“If the witness himself is incapacitated from acting as eyes and ears of justice, the trial gets putrefied and paralysed, and it no longer can constitute a fair trial. The incapacitation may be due to several factors, like the witness being not in a position for reasons beyond control to speak the truth in the court or due to negligence or ignorance or some corrupt collusion. Time has become ripe to act on account of numerous experiences faced by the court on account of frequent turning of witnesses as hostile, either due to threats, coercion, lures and monetary considerations at the instance of those in power, their henchmen and hirelings, political clouts and patronage and innumerable other corrupt practices ingeniously adopted to smother and stifle truth and realities coming out to surface.… Broader public and societal interests require that the victims of the crime who are not ordinarily parties to prosecution and the interests of the State represented by their prosecuting agencies do not suffer.… There comes the need for protecting the witness. Time has come when serious and undiluted thoughts are to be bestowed for protecting witnesses so that the ultimate truth presented before the court and justice triumphs and that the trial is not reduced to a mockery”

The Court also highlighted the role of the state in protecting witnesses in criminal cases where parties involved are powerful in terms of money and political patronage:

“As a protector of its citizens it has to ensure that during a trial in court the witness could safely depose the truth without any fear of being haunted by those against whom he had deposed. Every State has a constitutional obligation and duty to protect the life and liberty of its citizens. That is the fundamental requirement for observance of the rule of law. There cannot be any deviation from this requirement because of any extraneous factors like caste, creed, religion, political belief or ideology.”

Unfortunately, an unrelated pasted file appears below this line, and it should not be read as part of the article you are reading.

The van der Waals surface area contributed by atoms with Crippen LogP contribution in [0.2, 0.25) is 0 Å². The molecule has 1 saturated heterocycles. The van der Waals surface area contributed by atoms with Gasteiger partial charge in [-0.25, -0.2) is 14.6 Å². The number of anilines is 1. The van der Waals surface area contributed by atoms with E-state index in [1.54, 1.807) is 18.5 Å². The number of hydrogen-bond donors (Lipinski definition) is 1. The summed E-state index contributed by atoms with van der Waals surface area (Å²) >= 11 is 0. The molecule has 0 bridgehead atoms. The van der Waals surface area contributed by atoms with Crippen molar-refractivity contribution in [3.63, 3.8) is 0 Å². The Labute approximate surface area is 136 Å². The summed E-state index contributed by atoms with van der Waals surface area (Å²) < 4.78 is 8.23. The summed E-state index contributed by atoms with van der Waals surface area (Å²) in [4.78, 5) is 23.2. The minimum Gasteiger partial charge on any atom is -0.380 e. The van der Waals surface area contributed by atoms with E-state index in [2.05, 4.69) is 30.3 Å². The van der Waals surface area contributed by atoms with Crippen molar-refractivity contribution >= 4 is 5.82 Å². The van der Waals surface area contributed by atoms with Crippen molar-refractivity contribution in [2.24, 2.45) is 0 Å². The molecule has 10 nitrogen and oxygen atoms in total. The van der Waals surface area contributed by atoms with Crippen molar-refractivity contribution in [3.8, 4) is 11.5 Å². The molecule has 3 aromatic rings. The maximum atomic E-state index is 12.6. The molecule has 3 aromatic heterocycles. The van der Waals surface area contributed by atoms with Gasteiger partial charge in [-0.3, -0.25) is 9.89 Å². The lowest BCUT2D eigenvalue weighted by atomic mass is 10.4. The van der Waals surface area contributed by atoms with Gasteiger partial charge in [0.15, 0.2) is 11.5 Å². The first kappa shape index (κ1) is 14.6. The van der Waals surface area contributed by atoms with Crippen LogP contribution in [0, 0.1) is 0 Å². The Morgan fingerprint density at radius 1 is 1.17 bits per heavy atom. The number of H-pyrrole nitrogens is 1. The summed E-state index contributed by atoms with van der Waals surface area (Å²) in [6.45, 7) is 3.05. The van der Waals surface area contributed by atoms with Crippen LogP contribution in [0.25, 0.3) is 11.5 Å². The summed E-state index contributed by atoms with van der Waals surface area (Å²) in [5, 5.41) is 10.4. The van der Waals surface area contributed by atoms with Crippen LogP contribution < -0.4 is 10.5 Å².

There are several other such judgments of the Supreme Court where the State’s role in protecting its witnesses has been emphasised. It is this growing body of jurisprudence that led, ultimately to the Witness Protection Scheme 2018 coming into being. This was a case where the witnesses in the Asaram rape case had petitioned the court seeking protection. This Scheme was drafted with the inputs from 18 States/UTs and the Central Ministry of Home Affairs. Although criminal intimidation of witnesses was made a criminal offence under section 195 A of the Indian Penal Code in 2006, no formal structure had, until then, been established for protection of witnesses per se.
 

Adverse impact of lack of Witness Protection

The lack of witness protection over the years has led to many a case where the culprits have gotten away and one such controversial case was the infamous Sohrabuddin case in which over 90 witnesses had turned hostile because the accused in the case were people with strong political backgrounds and that included the current Union Home Minister, Amit Shah.

Another case which is sub judice presently, is the Pehlu Khan lynching case and in one incident in September 2019, a vehicle carrying the lawyer, Pehlu Khan’s sons and other witnesses was attacked by men in an unmarked vehicle while on their way to the Court to depose in the case. A letter was then written to DGP and IGP of Rajasthan by the People’s Union for Civil Liberties with the support of CJP requesting provision of witness protection to the witnesses in the case as there was evident apprehension of imminent threat but the same did not elicit action.